This brings us back to a fundamental problem: algorithms are designed by people, and people embed their unconscious biases in algorithms. It’s rarely intentional — but this doesn’t mean we should let computer scientists off the hook. It means we should be critical about and vigilant for the things we know can go wrong. If we assume discrimination is the default, then we can design systems that work toward notions of equality.
How can we design better systems? Here are three recommendations for how to not be a technochauvinist:
1. Read the resistance. My book, Artificial Unintelligence: How Computers Misunderstand the World, joins a number of other books that offer a nuanced, well-informed, skeptical view of technology. Try reading Safiya Noble, Algorithms of Oppression; Cathy O’Neil, Weapons of Math Destruction; Marie Hicks, Programmed Inequality; or Virginia Eubanks, Automated Inequality. On the academic side, check out the research produced by Latanya Sweeney or Solon Barocas, and also the papers coming out of the Fairness & Transparency (FAT*) conference. AI Now, run by Kate Crawford and Meredith Whittaker, and Data & Society, run by danah boyd, are think tanks that produce excellent work about AI, data, and social implications.
2. Stop fetishizing your phone. Many people have a Freudian fixation on their phone, where they view it as a precious, totemic object. It’s not; it’s just a machine. If you are one of these people, remember that what you value isn’t the phone itself, but the social connections that it represents. Read up on phone addiction, and do things to combat it. Turn off all of your notifications, except for one or two, to reduce distractions. Take fewer photos. When you get the urge to check social media or email or whatever your addiction is, take a moment to breathe. Are you feeling lonely? Tired? Anxious? Hungry? Frustrated? Desperate? Whatever the feeling is, take a moment to feel it. Then, take action to soothe the feeling, without using your digital device to push the feeling away.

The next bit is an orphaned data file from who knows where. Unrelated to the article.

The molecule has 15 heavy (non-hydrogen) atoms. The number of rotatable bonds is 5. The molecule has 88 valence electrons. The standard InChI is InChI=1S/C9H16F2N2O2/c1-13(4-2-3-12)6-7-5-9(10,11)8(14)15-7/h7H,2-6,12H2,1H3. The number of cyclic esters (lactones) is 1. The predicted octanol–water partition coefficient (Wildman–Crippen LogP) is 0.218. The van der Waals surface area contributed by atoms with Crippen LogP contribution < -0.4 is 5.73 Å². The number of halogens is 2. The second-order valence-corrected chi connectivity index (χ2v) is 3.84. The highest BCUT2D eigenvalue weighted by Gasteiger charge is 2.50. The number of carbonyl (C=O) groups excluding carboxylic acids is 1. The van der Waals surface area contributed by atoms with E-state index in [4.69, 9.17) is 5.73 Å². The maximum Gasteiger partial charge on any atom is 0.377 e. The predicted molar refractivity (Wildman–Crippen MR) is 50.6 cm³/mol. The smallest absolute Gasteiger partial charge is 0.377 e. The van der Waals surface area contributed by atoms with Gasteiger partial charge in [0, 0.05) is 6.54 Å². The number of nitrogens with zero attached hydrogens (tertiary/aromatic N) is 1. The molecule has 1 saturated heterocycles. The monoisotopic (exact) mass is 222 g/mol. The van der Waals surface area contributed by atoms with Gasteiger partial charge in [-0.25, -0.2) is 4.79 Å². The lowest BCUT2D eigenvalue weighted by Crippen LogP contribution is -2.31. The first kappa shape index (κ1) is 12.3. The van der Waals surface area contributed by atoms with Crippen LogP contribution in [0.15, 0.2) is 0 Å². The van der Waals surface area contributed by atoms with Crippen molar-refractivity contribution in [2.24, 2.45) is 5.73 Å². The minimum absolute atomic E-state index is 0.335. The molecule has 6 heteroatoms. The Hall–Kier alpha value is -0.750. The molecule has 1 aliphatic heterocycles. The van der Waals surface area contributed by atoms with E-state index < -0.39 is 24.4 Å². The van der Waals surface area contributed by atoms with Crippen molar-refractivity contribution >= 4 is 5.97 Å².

3. Take apart the technology to understand it. To learn how a system works, it helps to build it from the ground up. This doesn’t mean you need to manufacture a silicon chip, but it does help to know what is going on inside a computer. Try getting an old computer and taking it apart. This is a great activity to do with a kid. Figure out where the electricity goes in, where the fan is that cools the parts that heat up, follow the wires that go from the circuit board to the display. It’s fascinating! If hardware isn’t your thing, try building software by doing tutorials on an online site like Scratch, or Codeacademy, or Tynker. You’ll see that code isn’t magic, it’s just math. If you could handle math up until about fifth grade, you’ll be able to handle basic coding. After you have taken things apart and built some things, look at a ranking technology you use all the time and figure out how the ranking actually works. Ask yourself: is it trying to measure what is popular, or what is good? If it is merely popularity, can it be changed to make it more inclusive and fair?
Meredith Broussard is the author of Artificial Unintelligence: How Computers Misunderstand the World (now in paperback). She is a data journalism professor at the Arthur L. Carter Journalism Institute of New York University.